Prestige Brand Award (Established Brand)
December 8, 2011
Goducate Training Center in Iloilo Philippines
February 17, 2012
One System, Many Uses
One System Many Uses ST2011

The web-based system used by MHC medical network is convenient for companies looking after their employees’ health-care needs

By Ahmad Osman

One System Many Uses ST2011
Employees of companies in the MHC medical network do not pay cash for outpatient visits to any of the more than 1,000 clinics in Singapore. This is because these clinics are hooked onto the network’s web-based system that processes over one million outpatient visits here every year.

The automated cost-saving system is convenient for insurers and employers. It eliminates tedious reimbursement processes and the manual tracking of employees’ utilization of their medical benefits.

It also generates corporate health profiles for clients, says Dr Low Lee Yong (below), the chief executive officer and founder of MHC Asia group, the parent company of the network, which has successfully entered the Enterprise 50 list this year.

Such profiles include health and disease trends and expenditure patterns, and help companies to address immediate needs that will save costs in the long term.

One example is a firm with staff suffering from constant backaches, coughs and the flu. “We gave health talks to the employees on how to take care of their backs and conducted mass flu vaccinations for the company,” Dr Low says. “The health profile of the company became significantly better, thus saving health-care costs in the long run,” he adds. “We also produce health videos that are posted on YouTube for patients and clients to keep them aware of health issues and preventive measures they can take to stay healthy.”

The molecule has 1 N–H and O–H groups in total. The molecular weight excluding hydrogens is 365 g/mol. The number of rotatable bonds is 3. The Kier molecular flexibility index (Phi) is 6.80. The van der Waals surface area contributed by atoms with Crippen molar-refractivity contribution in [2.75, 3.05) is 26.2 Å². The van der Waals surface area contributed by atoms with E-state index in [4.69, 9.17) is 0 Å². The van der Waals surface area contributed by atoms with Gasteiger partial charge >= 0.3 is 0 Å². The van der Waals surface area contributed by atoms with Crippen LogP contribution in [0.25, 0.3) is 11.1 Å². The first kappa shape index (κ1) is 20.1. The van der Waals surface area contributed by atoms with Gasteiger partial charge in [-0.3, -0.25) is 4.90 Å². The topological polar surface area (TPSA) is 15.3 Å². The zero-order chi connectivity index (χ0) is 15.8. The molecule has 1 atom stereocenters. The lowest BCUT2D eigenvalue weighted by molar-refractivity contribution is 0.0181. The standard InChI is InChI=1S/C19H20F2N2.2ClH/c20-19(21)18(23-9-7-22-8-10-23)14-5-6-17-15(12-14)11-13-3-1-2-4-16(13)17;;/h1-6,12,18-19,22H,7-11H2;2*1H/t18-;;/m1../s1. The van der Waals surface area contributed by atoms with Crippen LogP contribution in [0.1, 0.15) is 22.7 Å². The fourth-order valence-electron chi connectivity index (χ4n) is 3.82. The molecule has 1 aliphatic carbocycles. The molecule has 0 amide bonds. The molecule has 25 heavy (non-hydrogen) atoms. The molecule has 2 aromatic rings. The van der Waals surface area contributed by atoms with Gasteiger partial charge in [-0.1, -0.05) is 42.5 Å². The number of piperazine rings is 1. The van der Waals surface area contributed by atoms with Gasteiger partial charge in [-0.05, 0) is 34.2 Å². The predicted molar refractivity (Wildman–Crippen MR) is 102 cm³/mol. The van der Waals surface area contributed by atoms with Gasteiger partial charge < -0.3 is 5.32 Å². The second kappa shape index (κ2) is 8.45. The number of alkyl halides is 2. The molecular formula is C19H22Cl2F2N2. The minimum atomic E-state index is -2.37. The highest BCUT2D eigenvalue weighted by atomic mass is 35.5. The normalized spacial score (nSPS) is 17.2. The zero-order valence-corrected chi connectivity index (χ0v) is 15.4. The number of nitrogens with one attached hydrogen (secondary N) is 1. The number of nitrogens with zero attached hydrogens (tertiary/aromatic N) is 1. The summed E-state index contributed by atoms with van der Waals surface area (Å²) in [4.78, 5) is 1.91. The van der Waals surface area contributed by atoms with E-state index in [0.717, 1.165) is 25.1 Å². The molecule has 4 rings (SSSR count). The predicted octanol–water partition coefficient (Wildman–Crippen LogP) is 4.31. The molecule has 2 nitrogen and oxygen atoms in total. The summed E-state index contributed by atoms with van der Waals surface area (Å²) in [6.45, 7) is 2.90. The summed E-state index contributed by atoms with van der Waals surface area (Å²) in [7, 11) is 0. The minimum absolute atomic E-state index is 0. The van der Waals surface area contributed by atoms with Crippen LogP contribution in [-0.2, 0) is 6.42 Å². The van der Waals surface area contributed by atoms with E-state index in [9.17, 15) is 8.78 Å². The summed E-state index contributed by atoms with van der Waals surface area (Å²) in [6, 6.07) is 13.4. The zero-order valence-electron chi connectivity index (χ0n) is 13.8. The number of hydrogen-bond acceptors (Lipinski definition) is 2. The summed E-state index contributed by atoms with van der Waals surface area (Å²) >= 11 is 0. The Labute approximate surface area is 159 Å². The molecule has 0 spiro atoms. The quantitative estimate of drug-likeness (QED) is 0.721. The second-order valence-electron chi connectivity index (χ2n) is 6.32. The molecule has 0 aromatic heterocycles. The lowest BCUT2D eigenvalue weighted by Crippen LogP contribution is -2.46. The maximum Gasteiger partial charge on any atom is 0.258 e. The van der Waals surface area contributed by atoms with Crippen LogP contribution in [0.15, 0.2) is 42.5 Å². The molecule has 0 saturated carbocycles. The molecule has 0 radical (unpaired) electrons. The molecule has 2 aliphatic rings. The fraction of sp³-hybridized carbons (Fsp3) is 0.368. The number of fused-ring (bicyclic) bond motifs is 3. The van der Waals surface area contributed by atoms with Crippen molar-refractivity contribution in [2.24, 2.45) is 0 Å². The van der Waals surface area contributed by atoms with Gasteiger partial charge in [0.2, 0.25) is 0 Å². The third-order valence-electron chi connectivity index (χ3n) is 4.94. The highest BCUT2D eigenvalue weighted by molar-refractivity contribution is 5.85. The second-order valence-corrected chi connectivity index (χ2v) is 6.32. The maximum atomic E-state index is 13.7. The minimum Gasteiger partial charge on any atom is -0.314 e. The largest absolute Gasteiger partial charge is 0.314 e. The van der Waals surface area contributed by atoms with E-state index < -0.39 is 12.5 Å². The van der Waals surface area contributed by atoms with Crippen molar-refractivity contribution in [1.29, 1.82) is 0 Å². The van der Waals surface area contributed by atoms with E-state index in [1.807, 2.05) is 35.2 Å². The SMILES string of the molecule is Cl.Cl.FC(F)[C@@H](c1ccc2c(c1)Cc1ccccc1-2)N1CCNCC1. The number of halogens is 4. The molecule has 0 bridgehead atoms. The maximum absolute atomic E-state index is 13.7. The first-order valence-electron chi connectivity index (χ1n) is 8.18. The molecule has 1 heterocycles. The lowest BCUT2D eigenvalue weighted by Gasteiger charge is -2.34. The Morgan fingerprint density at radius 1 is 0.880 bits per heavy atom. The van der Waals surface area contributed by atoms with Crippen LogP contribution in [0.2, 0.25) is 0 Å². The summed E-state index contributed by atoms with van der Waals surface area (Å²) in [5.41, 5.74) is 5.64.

The web-based system, Dr Low notes, is also good for doctors in the network, who do not have to collect cash for outpatient visits. This allows the doctors to focus on quality care for patients who know what their medical benefits entitlements are at the start of the consultation.

The system also has other advantages for companies, including allowing access to many clinics without having to manage individual health providers. The system is also flexible enough to let the companies monitor, track and manage costs according to specific requirements and medical benefits policies. This means that companies can better control their budgeting and monitor their employees’ medical benefits, including medical leave.

Launched in 2000, MHC’s web-based system drives the expansion of the MHC medical network, which started out with only 20 clinics when it was set up in 1994 by Dr Low and a few doctors and classmates. Now besides the more than 1,000 clinics in its network locally, MHC also has another cluster of over 550 clinics in Malaysia and is venturing into Indonesia, Hong Kong and the Philippines.

MHC also has a smartphone application that shows the locations of the clinics it its network here, their opening hours and contact details as well as useful health tips and videos. Thanks to a web-based MHC central procurement system, clinics in its network are able to get drugs at better rates due to bulk purchases.

Dr Low says the MHC scalable business model can be applied in other Asian countries requiring a third-party administrator like MHC with the system for employers and insurers to cut administrative work for medical claims and management of healthcare costs.

The model provides the license and training for partners to use MHC’s technology and web-based solution, market the business, and set up office support for the local operation. We share a percentage of the revenue made by our partners,” Dr Low says. “We made a name for Singapore as a leader in managed care and third-party administration.”

MHC is also big on corporate social responsibility. Dr Low says up to 10 percent of MHC’s annual profits are used for Goducate, a non-profit regional organization providing poor children with education they need to break out of the poverty cycle.

Source: Strait Times Special Enterprise 50 Awards 24 November 2011